This section provides the following information:
You can pass arguments to a rule to control its behavior, and a rule can reference and modify variables maintained by a form or workflow.
Rules are primarily referenced within forms and workflows, but you can also reference rules in other user-data related areas, such as
Roles: Use a role-assignment rule to dynamically assign owners and approvers to a role.
Active Sync: Use Process or Correction rules to control what happens when an Active Sync-enabled adapter detects changes to a resource account.
Reconciliation: Use special rule subtypes (such as confirmation and correlation rules) during reconciliation. These subtypes are described later in this chapter.
Because the XPRESS and XML Object languages are both written in XML, the XPRESS and XML Object code examples used in this chapter are similar.
The following example shows how to use the <Rule> element to define a basic rule expression, in which the rule definition name is getApprover, the rule argument name is department, the argument’s default value is Tampa, and the rule body returns the Sales Manager or HR Manager string values.
<Rule name=’getApprover’> <Comments> This rule determines the appropriate approver for a particular department.</Comment> <RuleArgument name=’department’/> <RuleArgument name=’location’ value=’Tampa’/> <cond> <eq><ref>department</ref><String>sales</String></eq> <cond> <eq><ref>location</ref><String>Tampa</String></eq> <String>Tampa Sales Manager</String> <String>Sales Manager</String> </cond> <String>HR Manager</String> </cond> <MemberObjectGroups> ObjectRef type=’ObjectGroup’ name=ExampleChoc’/> </MemberObjectGroups> </Rule>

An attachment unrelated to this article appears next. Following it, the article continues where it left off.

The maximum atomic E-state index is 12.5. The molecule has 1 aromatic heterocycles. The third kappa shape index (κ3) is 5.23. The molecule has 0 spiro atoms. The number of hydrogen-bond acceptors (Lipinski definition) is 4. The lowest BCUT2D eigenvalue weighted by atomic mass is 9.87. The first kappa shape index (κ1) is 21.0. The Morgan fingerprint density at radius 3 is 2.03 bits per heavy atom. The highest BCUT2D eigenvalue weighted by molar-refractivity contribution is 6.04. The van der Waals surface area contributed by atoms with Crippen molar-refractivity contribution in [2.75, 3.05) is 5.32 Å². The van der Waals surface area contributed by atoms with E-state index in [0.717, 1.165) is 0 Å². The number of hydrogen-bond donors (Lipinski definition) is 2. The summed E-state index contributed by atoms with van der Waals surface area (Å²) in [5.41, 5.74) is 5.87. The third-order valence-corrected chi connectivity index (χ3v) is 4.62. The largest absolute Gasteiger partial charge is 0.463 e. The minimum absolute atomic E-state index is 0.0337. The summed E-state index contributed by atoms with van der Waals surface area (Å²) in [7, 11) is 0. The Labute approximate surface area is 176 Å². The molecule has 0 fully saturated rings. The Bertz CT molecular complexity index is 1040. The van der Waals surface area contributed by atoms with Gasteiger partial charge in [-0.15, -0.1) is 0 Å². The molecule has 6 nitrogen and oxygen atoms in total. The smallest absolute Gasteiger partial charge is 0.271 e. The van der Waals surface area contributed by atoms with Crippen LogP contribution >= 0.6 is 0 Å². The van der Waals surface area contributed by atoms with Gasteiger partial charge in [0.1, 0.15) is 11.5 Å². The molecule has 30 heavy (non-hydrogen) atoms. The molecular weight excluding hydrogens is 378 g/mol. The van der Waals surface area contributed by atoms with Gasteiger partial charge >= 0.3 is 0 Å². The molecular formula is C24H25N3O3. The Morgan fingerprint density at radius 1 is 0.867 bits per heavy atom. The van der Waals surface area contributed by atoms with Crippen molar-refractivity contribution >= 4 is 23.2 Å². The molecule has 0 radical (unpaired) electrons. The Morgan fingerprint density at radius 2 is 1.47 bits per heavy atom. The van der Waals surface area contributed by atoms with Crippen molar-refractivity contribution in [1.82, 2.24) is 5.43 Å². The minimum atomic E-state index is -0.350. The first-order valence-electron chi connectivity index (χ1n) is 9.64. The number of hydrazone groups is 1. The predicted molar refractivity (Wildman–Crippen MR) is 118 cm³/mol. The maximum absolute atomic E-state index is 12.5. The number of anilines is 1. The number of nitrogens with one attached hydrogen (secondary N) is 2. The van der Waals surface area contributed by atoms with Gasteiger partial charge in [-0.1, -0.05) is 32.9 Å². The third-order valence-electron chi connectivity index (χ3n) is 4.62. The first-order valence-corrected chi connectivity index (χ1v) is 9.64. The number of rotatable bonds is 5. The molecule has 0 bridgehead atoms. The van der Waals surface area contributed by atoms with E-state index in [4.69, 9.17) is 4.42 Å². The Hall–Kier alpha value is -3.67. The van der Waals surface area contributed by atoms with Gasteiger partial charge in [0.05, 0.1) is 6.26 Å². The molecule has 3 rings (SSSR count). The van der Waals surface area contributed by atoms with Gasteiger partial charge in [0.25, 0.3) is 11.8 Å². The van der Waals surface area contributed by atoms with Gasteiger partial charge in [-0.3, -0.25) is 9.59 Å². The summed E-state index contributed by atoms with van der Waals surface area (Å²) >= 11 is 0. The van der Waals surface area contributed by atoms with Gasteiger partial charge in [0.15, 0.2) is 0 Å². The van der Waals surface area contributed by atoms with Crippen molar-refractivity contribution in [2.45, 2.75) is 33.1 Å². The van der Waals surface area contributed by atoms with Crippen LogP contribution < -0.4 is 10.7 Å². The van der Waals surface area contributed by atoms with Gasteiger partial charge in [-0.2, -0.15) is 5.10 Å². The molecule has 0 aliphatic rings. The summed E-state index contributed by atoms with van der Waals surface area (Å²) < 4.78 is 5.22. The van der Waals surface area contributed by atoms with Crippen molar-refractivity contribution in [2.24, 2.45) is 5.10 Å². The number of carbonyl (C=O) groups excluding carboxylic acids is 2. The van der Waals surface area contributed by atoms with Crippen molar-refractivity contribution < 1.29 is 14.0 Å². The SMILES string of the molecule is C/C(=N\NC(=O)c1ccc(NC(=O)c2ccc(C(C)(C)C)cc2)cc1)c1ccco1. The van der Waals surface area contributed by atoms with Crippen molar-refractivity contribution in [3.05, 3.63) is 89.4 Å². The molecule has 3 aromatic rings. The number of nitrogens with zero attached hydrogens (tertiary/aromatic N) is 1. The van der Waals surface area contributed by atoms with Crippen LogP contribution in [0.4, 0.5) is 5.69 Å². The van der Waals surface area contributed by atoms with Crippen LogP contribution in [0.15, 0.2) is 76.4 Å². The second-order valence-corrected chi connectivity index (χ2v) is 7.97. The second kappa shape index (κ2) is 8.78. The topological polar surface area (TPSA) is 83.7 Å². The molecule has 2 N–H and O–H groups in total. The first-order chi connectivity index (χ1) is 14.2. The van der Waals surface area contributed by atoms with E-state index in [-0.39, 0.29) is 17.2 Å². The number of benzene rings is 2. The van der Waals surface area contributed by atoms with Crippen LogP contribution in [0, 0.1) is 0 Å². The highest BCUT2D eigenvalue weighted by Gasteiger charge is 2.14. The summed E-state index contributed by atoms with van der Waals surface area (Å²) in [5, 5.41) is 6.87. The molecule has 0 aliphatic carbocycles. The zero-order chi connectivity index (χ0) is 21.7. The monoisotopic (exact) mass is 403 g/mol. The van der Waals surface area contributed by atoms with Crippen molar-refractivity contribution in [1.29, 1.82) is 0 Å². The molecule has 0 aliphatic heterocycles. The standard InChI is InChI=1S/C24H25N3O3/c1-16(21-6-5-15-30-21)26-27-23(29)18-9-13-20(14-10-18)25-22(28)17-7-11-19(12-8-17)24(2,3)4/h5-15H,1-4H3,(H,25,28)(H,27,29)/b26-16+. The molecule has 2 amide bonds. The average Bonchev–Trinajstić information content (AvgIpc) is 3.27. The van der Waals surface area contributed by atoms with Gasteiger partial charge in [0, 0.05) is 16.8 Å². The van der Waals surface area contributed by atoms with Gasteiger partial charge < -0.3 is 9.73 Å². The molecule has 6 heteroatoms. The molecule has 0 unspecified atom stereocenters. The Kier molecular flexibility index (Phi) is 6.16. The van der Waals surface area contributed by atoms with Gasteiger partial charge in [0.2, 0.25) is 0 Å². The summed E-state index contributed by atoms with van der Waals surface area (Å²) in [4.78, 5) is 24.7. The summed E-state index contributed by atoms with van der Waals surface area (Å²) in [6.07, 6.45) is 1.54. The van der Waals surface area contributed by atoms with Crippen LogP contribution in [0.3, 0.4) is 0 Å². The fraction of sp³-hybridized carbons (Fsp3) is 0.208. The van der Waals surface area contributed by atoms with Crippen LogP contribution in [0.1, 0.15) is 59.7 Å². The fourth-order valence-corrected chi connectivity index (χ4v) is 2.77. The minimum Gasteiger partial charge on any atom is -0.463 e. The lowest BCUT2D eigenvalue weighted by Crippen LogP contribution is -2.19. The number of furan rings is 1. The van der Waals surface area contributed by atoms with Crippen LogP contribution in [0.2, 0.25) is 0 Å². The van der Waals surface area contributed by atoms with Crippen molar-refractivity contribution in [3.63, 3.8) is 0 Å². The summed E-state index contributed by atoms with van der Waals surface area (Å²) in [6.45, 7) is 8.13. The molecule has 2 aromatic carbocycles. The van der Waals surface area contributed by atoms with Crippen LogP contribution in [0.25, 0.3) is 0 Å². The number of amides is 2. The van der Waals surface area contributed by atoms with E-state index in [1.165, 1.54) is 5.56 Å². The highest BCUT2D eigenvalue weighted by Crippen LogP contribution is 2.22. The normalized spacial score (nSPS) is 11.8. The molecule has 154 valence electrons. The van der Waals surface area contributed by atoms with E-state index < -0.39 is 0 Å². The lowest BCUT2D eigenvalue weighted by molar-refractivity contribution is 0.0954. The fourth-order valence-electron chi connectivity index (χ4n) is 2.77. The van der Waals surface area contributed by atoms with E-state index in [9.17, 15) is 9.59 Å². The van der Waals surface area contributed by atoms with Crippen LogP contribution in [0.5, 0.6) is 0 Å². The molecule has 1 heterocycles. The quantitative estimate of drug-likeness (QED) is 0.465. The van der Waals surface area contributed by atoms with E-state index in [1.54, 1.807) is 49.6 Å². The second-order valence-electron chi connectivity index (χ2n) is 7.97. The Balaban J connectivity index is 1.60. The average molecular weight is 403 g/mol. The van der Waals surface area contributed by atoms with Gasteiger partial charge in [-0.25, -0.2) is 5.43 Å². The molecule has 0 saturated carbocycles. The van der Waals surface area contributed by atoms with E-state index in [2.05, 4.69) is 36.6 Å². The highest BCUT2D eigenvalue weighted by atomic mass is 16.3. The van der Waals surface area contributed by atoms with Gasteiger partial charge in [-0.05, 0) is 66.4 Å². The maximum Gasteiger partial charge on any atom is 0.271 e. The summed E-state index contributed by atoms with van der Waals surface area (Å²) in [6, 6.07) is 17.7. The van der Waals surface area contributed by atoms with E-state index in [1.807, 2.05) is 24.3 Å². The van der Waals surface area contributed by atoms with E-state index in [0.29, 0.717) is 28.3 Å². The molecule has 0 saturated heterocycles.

You can call a rule wherever XPRESS is allowed— most notably in forms, Java code, and workflows. Rules allow you to encapsulate data, such as a fragment of logic or a static value, that can then be reused in many locations.
The benefits of organizing XPRESS logic or static values for reuse include:
Easy maintenance. You can modify a rule by changing a single object instead of changing each form or workflow that references the rule. You can also more effectively manage
Frequently used and shared expressions
Frequently changing lists and business logic
Distributed development. Users can develop rules that focus on rule requirements without having to be aware of all forms, Java code, roles, or workflows that reference that rule.